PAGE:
Elephind.com contains 730,560 items from Queenslander, The
, samples of which are listed below. All items
from this newspaper title are freely available and can be searched from the search box above. You may also search the entire
collection of 3,057 newspaper titles in Elephind.com
FRANCE. [Newspaper Article] — The Queenslander — 17 February 1866
FRANCE. The marriage of the Princess Anna Murat with the Duke de Monchie was cele-&lt;*> brated on December 18. M. Fould's financial statement was fa- vorably received, owing to a reduction which has been composed from the curtail* ments of the following expenses:—Minister of War, 14,000,000 fanes ; Minister of Marine, 5,(XX),000 francs ; Finance, 6,000,000 francs; Public Works and Em peror's Household, 3,000,000 francs. The French national debt now, is only 773,000,000 francs, whereas on July 1, it was 808,000,000. The policy of the Emperor, as declared by him, is strongly in favor of peaceful relations with other continental powers. [Our message is somewhat curtailed, owing to an interruption on the New South Wales side of the intercolonial line. —Ed. B. C]
AMERICA. [Newspaper Article] — The Queenslander — 17 February 1866
AMERICA. Mr. Jefferson Davis continues to enjoy good health. He is still at Fortress Munroe, and nothing definite has been stated in reference to his trial. It is considered that the American Consul having reoeived the Shenandoah from the British Government precludes the FeJeraj Government from lodging any complaint against the British authorities for discharg ing the crew. There are no prospects of the friendly relations which now exist between America, Eugland, and France being disturbed. A Committee has been appointed to decide the chums of the Southern repre sentatives to seats in the Congress. The Fenians have of late been very active, and shown signs of disrup tion between themselves. President Mahoney has been deposed, and in his place W. R. Roberts was elected. A bill has been introduced into the Senate for the purpose of paying to the widow of the late President Lincoln the sum of 100,000 dollars. Money is much easier. Gold is quoted at 147. The|public journals of New York ...
COMMERCIAL. [Newspaper Article] — The Queenslander — 17 February 1866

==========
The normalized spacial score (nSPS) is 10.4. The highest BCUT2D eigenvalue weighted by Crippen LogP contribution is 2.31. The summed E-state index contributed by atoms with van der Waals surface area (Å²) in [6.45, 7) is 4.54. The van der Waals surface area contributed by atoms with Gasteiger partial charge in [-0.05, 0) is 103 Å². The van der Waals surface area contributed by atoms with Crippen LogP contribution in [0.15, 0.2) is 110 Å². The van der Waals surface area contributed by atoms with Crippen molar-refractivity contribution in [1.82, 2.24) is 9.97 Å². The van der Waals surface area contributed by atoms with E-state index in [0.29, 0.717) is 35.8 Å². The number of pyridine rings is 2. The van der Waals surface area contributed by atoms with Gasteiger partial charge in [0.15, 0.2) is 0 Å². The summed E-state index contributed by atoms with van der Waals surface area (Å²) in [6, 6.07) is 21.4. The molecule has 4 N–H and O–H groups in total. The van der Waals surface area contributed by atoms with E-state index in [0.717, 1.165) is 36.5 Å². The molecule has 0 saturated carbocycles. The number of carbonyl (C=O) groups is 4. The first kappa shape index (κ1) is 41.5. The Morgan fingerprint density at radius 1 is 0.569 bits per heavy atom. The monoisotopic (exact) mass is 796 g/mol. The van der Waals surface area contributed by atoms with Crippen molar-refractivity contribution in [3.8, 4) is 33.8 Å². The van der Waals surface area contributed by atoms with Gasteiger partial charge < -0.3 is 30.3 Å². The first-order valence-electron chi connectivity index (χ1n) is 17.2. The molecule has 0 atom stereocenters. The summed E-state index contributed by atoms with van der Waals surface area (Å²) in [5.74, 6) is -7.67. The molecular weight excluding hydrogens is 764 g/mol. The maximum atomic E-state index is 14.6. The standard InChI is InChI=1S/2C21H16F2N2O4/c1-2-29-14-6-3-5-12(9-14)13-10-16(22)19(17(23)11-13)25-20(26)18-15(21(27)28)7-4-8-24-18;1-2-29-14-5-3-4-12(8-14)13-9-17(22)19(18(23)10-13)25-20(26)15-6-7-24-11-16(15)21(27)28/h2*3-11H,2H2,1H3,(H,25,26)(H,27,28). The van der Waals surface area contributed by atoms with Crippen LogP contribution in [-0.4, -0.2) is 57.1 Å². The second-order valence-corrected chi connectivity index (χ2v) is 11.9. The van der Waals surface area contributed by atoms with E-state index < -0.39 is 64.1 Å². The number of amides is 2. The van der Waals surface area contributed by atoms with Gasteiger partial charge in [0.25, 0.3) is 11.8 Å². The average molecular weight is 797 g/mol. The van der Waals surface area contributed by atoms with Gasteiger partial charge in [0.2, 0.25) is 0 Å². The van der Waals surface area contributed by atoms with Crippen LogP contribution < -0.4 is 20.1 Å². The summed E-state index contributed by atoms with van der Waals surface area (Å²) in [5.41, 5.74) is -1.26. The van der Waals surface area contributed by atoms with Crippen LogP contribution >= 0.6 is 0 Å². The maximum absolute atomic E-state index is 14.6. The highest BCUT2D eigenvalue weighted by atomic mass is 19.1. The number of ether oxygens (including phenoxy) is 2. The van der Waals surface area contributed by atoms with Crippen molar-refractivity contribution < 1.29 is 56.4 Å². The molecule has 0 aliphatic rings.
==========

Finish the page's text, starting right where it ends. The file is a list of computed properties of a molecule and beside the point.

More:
COMMERCIAL. Discounts are quoted at 6 per cent., and there is a fair supply of money in the market. For loan at short dates only 5½ is asked. There is a tendency towards greater firmness in the funds. Consols are quoted at 87f and 87g. The cotton market shows a steadiness it has not exhibited for a long time past. Prices remain unchanged, and there is an ! upward tendency. Government Securitikp.—New South Wales, 100 to 102. Victoria, 104| to 105|. Queensland, 102J to 103|. Wool.—The prices quoted at the sales forwarded by the last mail have been well maintained, especially for full bodied and good combing. In them there has been an advance of two-pence on the September prices. The total quantity catalogued is only C 0.287 bales. The foreign buyers were somewhai shy at first, and would not bid, but bought freely afterwards. The market is now, with the exception of the wool received after the sales, quite bare; indeed, it is more so than lias been the case for many years past. The tot...
FROM MEXICO. [Newspaper Article] — The Queenslander — 17 February 1866
FROM MEXICO. New York, December 11.—The Herald's Washington special says the evacuation of Chihuahua by the French is fully confirmed by an official letter just received from the United States Consul at that city. This morement of the French is construed to mean that their commander has abandoned the attempt at holding frontier States in dose subjection to the Imperial Gorernment until the army is materially increased by foreign enlistments. The Mexican Legation at Washington hare also news to the same effect. Their sanguine inter pretation of this is that it is Maximilian's in tention to send them back to France.
AMERICAN AFFAIRS. NEWS TO THE 13th DECEMBER. QUARRELS AMONGST THE FENIANS. [Newspaper Article] — The Queenslander — 17 February 1866